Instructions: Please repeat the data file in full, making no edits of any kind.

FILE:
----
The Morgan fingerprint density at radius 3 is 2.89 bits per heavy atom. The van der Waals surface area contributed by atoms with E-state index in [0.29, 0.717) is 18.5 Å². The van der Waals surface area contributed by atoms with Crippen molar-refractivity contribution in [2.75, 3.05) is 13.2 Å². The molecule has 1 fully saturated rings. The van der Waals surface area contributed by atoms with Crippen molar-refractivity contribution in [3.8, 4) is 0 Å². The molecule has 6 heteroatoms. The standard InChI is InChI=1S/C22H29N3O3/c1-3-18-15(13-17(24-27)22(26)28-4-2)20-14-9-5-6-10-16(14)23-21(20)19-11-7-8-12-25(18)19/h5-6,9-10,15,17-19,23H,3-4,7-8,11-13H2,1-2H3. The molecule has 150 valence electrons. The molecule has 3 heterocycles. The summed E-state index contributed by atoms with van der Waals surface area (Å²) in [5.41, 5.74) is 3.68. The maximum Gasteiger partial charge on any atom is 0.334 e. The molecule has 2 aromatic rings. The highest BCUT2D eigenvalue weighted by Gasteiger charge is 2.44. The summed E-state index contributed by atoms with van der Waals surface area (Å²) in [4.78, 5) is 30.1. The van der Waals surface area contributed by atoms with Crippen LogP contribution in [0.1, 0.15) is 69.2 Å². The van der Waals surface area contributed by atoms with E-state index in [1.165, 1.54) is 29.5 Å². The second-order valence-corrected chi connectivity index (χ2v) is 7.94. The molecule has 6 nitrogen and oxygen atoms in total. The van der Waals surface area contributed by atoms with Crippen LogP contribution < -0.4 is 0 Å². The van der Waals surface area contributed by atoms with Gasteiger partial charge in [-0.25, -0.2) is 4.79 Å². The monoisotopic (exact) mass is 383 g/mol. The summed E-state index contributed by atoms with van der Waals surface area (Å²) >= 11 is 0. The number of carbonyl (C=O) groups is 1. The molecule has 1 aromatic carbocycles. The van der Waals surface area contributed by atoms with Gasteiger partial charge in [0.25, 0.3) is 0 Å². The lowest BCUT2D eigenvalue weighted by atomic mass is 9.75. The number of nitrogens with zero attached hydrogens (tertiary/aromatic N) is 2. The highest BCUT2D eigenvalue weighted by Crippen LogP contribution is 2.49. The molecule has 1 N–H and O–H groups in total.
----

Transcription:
The Morgan fingerprint density at radius 3 is 2.89 bits per heavy atom. The van der Waals surface area contributed by atoms with E-state index in [0.29, 0.717) is 18.5 Å². The van der Waals surface area contributed by atoms with Crippen molar-refractivity contribution in [2.75, 3.05) is 13.2 Å². The molecule has 1 fully saturated rings. The van der Waals surface area contributed by atoms with Crippen molar-refractivity contribution in [3.8, 4) is 0 Å². The molecule has 6 heteroatoms. The standard InChI is InChI=1S/C22H29N3O3/c1-3-18-15(13-17(24-27)22(26)28-4-2)20-14-9-5-6-10-16(14)23-21(20)19-11-7-8-12-25(18)19/h5-6,9-10,15,17-19,23H,3-4,7-8,11-13H2,1-2H3. The molecule has 150 valence electrons. The molecule has 3 heterocycles. The summed E-state index contributed by atoms with van der Waals surface area (Å²) in [5.41, 5.74) is 3.68. The maximum Gasteiger partial charge on any atom is 0.334 e. The molecule has 2 aromatic rings. The highest BCUT2D eigenvalue weighted by Gasteiger charge is 2.44. The summed E-state index contributed by atoms with van der Waals surface area (Å²) in [4.78, 5) is 30.1. The van der Waals surface area contributed by atoms with Crippen LogP contribution in [0.1, 0.15) is 69.2 Å². The van der Waals surface area contributed by atoms with E-state index in [1.165, 1.54) is 29.5 Å². The second-order valence-corrected chi connectivity index (χ2v) is 7.94. The molecule has 6 nitrogen and oxygen atoms in total. The van der Waals surface area contributed by atoms with Crippen LogP contribution < -0.4 is 0 Å². The van der Waals surface area contributed by atoms with Gasteiger partial charge in [-0.25, -0.2) is 4.79 Å². The monoisotopic (exact) mass is 383 g/mol. The summed E-state index contributed by atoms with van der Waals surface area (Å²) >= 11 is 0. The number of carbonyl (C=O) groups is 1. The molecule has 1 aromatic carbocycles. The van der Waals surface area contributed by atoms with Gasteiger partial charge in [0.25, 0.3) is 0 Å². The lowest BCUT2D eigenvalue weighted by atomic mass is 9.75. The number of nitrogens with zero attached hydrogens (tertiary/aromatic N) is 2. The highest BCUT2D eigenvalue weighted by Crippen LogP contribution is 2.49. The molecule has 1 N–H and O–H groups in total.